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Comment Re:Count the misses, not just the hits. (Score 1, Insightful) 253

The man looked at me with a straight face and declared that Tesla was a raving lunatic who had contributed nothing.

And he was right.

That day I dropped out of my Electrical Engineering major. I figured that if the supposedly brightest minds in our department were a) so utterly ignorant b) so obnoxiously arrogant and c) whose imaginative capacities were dwarfed by common ants, that I had nothing to learn from them.

Yes, you were smarter as a freshman than the sum of all the professors in your college. At least you and Tesla had something in common.

He had patents on things that couldn't see use for 50+ years. He worked on things to commercially unviable that he died a pauper with no one willing to fund anything he did. The only lasting contribution is a crap character to insert in movies like The Prestige and alternating current (though use of AC predated Tesla, his improvement of the application of it catapulted it ahead). All the rest is myth and failed (either scientifically or commercially) experiments.

When the world is united under one socialist government (like, say, the Federation from Star Trek) then we'll dust off his wireless power distribution where no one can ever be metered and it's available everywhere. It works great, but it costs to make it work, and you can't tell who's using it, so it has to be done pretty much at a global socialized scale. And despite the ravings of the Tesla nutjobs, it's well understood tech that just hasn't had a lot of research because it's so obviously uncommercial.

That Tesla put his curiosity above the ability to put food on his plate is what the nutters cling to showing his greatness. Everyone else on the planet points to it as the reason he became irrelevant.

Comment Cooling fan noise anyone? (Score 1) 198

Rather than cranking up the GHz of each core to obtain more speed, I wish they'd concentrate on keeping it cool. I hate the fan noise, and multicore was a way around that because it rarely heats up with standard usage. Hence less or no cooling required.

"We've got to find some way to get that fan to rotate to annoy the users... ah I have a cunning plan..."

Comment Re:Ha. (Score 2, Interesting) 270

You forget to factor in the fact that console hardware is sold at a loss.

Actually, that's wrong.

Except that in some cases, the cost of copy protection can effectively kill the console.

See the case of Playstation vs Nintendo 64. The cost of copy protection was one of the main reasons that gave the victory to PS. The N64 cartridge system, although it virtually prevented any piracy, also meant the game copies were much more expensive and space limited. While I personally prefer my N64 to my PSOne, especially due to its more robust construction (having no moving parts in a major plus), it was a very bad business decision.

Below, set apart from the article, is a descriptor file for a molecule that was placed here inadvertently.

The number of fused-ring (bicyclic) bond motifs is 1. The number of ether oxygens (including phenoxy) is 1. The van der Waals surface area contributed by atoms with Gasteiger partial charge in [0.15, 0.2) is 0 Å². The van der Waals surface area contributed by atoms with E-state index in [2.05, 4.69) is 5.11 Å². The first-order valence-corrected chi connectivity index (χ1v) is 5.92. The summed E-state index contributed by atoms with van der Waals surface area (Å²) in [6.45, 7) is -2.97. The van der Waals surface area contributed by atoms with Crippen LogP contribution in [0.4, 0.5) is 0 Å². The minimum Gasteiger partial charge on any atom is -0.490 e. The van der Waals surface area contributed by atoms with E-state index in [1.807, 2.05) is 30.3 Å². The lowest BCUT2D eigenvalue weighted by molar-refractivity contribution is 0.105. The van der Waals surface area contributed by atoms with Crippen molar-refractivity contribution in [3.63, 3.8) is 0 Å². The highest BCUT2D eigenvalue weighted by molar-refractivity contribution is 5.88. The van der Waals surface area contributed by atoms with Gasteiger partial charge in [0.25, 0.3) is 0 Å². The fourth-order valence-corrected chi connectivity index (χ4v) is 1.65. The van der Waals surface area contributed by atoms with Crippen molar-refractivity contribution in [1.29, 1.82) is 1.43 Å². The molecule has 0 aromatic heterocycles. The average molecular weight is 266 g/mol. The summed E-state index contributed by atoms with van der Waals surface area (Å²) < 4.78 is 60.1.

Of course, current copy protection are different, and don't rely on special hardware per-game copy, but they cost money nevertheless.

Remember that the PS3 (which is the less pirated console) only had one of the game on the top ten list of sales of 2009.

Again, there's always right and always wrong decisions, it's cost analysis.

Comment Re:Brits - Contact your MP and then VOTE (Score 1) 384

My MP voted for the bill (he is Labour). I wrote him a stern letter. Fucking prick. How does this sound:

Dear Doug Naysmith, I am writing to say I am shocked and appalled at your vote in favour of the Digital Economy Bill. In a city as liberal and free thinking as ours, I had hoped you would see how over-authoritarian and privacy invading this bill is. In these times when our rights diminish by the day, the last thing we needed was more Big Brother tactics, more surveillance, more invasion of privacy. I ask you, Dr. Naysmith, how will you be able to tell whether someone in my house is guilty of copyright infringement, or whether someone else is using my connection without my permission? I can only assume that you would ignore evidence and simply proceed with punishment. No trial, no investigation, guilty by association without chance of proving innocent. Perhaps you did not think much over it. Perhaps you are just doing the bidding of your party. To that I can only shake my head in disapproval and disappointment. If you are too spineless to stand up to tyranny then you do not belong in government. I assure you, you have lost the vote of me and everyone in my household as a result. I am also considering leaving the country for good, before it destroys itself with more politics like this. If we do not stand up to tyranny, it will take over. It has happened before and it will happen again. If/when it does, know that you are partially to blame. Yours sincerely, [my name]

Comment Re:Cults (Score 1) 589

"I haven't read any Harry Potter and I have found all the HP films to be very enjoyable, personally."

It's not either/or for me. I've read Dune and like both the book and the Lynch movie. I don't care for the remake. The remake may be more accurate but it seems rather bland (I'd rather read my old political science textbooks).

I like the HP books and the early films. In general, the films get worse as the books get longer. It's not just that the movies are inaccurate (for no apparent reason), it's that they don't seem to be done well.